Hold The Line: The American Revolution The French & Indian War Expansion Set by Worthington Publishing   It i...

Hold The Line The American Revolution and The French & Indian War Expansion Set by Worthington Publishing Hold The Line The American Revolution and The French & Indian War Expansion Set by Worthington Publishing

Hold The Line The American Revolution and The French & Indian War Expansion Set by Worthington Publishing

Hold The Line The American Revolution and The French & Indian War Expansion Set by Worthington Publishing



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 It is finally here, my boyhood dreams from fifty plus years ago have been fulfilled. We have a real wargame with plastic toy soldiers. Yes, there have been a few attempts before with this formula, but none have succeeded as well in my eyes as 'Hold The Line'.






 The maps is 21.5" by 34.5" across. It is a plain map, but the game comes with a ton of geomorphic hex tiles to represent pretty much any battle of the era. I like the artwork on the geomorphic hexes. To some they might seem plain, but to me they fit the period, and are highly functional. 





 Yes, these are plastic soldiers. So there will be some bayonets or flag standards that droop or bend the wrong way. As has been written, you can fix this by immersing them in hot water if you choose to. These were not, and are not, supposed to be fancy miniature toy soldiers. If they were, very few of us would be able to afford the game. These are the same plastic soldiers we played with fifty years ago. These soldiers work fine with the game, in my mind.  As you will see in the pictures, I did not bother fixing any drooping. 






 This is a remastered edition of the 'Hold The Line The American Revolution', so it comes with a whopping thirty-four scenarios. From the Minutemen to Yorktown, and from Quebec to South Carolina, and everywhere in between. These scenarios range from tiny to the largest battles of The American revolution. 






 The rule book is twelve pages long. Instead of cards or chit pulling, the game works off 'action points'. Each side has X amount of action points listed in the scenario notes to use each turn. At the start of each player turn, the player will roll a six sided die to see how many more points he will have to use.

1-2 Die Roll - 1 AP
3-4 Die Roll  - 2 AP
5-6 Die Roll  - 3 AP

 Every action of the player costs action points. Units move by the expenditure of one AP. As long as a leader is with a unit that is activated, the leader can move with the unit for no cost of APs. Infantry and dragoons accompanied by a leader can move one extra hex, for the cost of one AP. Fire combat costs one AP, and close combat costs two APs. 






 The game sequence is:

Player A rolls for extra action points
Player A performs his actions, movement, fire, etc.
Check for Victory
Player B rolls for extra action points
Player B performs his actions
Check for Victory
End Turn






 The line of sight rules are straight forward, and easy to understand. If something is in the way, there is no line of sight. There are rules for the Leaders to be able to rally troops, and the game also comes with some advanced/optional rules to enhance play. The player has the ability to play a campaign. These are linked scenarios, with as little as two battles, the largest being four battles.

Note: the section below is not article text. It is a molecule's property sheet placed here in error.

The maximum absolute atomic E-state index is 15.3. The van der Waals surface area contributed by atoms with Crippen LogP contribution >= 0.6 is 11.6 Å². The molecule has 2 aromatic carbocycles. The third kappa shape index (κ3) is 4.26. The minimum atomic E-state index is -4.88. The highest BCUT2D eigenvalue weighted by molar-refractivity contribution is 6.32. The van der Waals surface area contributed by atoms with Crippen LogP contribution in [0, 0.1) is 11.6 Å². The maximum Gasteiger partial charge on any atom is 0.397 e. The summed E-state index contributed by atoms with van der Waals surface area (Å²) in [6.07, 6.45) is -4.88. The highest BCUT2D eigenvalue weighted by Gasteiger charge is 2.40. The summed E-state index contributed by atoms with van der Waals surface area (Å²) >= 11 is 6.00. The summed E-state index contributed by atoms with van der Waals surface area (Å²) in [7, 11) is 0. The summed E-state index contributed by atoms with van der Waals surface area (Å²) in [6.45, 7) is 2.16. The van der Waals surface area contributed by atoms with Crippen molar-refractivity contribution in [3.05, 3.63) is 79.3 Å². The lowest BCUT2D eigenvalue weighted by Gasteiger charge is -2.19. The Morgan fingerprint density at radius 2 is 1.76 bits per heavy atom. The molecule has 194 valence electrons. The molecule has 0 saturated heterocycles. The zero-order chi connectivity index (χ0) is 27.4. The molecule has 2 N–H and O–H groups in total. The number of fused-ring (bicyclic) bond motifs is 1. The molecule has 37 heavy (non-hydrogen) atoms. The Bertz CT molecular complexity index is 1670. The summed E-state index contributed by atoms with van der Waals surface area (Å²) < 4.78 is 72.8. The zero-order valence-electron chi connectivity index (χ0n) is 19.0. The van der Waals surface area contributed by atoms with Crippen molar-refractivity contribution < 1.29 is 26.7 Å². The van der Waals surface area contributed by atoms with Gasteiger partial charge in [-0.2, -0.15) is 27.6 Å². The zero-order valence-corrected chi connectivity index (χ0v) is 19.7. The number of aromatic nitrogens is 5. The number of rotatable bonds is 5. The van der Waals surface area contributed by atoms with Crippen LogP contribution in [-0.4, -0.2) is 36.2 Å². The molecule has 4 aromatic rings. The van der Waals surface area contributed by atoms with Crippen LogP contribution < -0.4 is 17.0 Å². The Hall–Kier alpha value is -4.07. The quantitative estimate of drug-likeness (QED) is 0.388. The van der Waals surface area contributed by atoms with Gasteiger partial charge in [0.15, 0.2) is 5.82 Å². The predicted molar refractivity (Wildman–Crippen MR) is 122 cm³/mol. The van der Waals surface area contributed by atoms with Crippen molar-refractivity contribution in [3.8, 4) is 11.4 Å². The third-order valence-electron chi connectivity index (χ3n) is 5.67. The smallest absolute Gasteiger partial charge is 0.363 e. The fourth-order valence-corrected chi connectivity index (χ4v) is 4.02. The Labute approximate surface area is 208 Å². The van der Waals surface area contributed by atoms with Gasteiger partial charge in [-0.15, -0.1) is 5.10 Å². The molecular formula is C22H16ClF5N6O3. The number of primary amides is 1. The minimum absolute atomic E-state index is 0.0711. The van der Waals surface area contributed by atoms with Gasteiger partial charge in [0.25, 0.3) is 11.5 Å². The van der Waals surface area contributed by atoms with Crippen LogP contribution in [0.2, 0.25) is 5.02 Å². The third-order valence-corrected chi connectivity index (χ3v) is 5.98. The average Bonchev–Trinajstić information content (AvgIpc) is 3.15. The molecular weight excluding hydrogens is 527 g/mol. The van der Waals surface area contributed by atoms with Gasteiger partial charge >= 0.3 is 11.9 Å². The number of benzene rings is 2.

One thing that has caused some players a problem is the amount of die to roll if a unit has sustained casualties. It is always three die no matter how many pieces the unit is missing. Most infantry start the game with four pieces per unit. The missing pieces represent mostly morale loss by the unit. 

 The following will be some pics of my Battle of Germantown playthrough.





 The game plays much faster than I expected. The regular infantry, which is usually most of each force, only moves one hex per turn, unless you have a leader present or are using the optional forced march rule. This, along with the low action points that each side has, made me think that it would be a few turns before the mayhem began. While the first turn was just movement on both sides' part, after that the the combat came fast and furious. The British were racking up a lot of Patriot morale losses with their die rolls, and it looked to be an easy victory for them. However, the next two turns the tables completely turned, and it was the Patriots who were rolling high numbers and causing large damage to the British units' morale. Here is the action on turn eight. The morale/unit losses are about equal right now.






The Hold The Line French & Indian War expansion set/add on comes with four sheets (two front and back) of added geomorphic hexes. The new tiles include boats and deep water hexes for playing out amphibious operations. The expansion set comes with, now wait for it, French and Indian plastic soldiers, but also includes green ranger soldiers. The French & Indian War expansion gives the player another thirteen scenarios to play. That means with both the base game and add on you get forty-seven scenarios. Most of the new scenarios are naturally during the French & Indian War, but you also get two from Pontiac's rebellion and another two from the American Revolution.






 I like the game and can easily recommend it to other gamers. The rules are easy to understand, and the game gives a good representation on the warfare of the American Revolution. The only rule I do not like is that dragoons cannot initiate close combat. I understand why the rule is in place. I just think that Banastre Tarleton would have an objection to it. With so many scenarios available, and the absolutely unlimited option to play out any scenario you can dream up, the game and its expansion set are worth every penny.

 Worthington Publishing also has Hessian and Highlander plastic soldiers for sale to add some historical flavor.



 Robert













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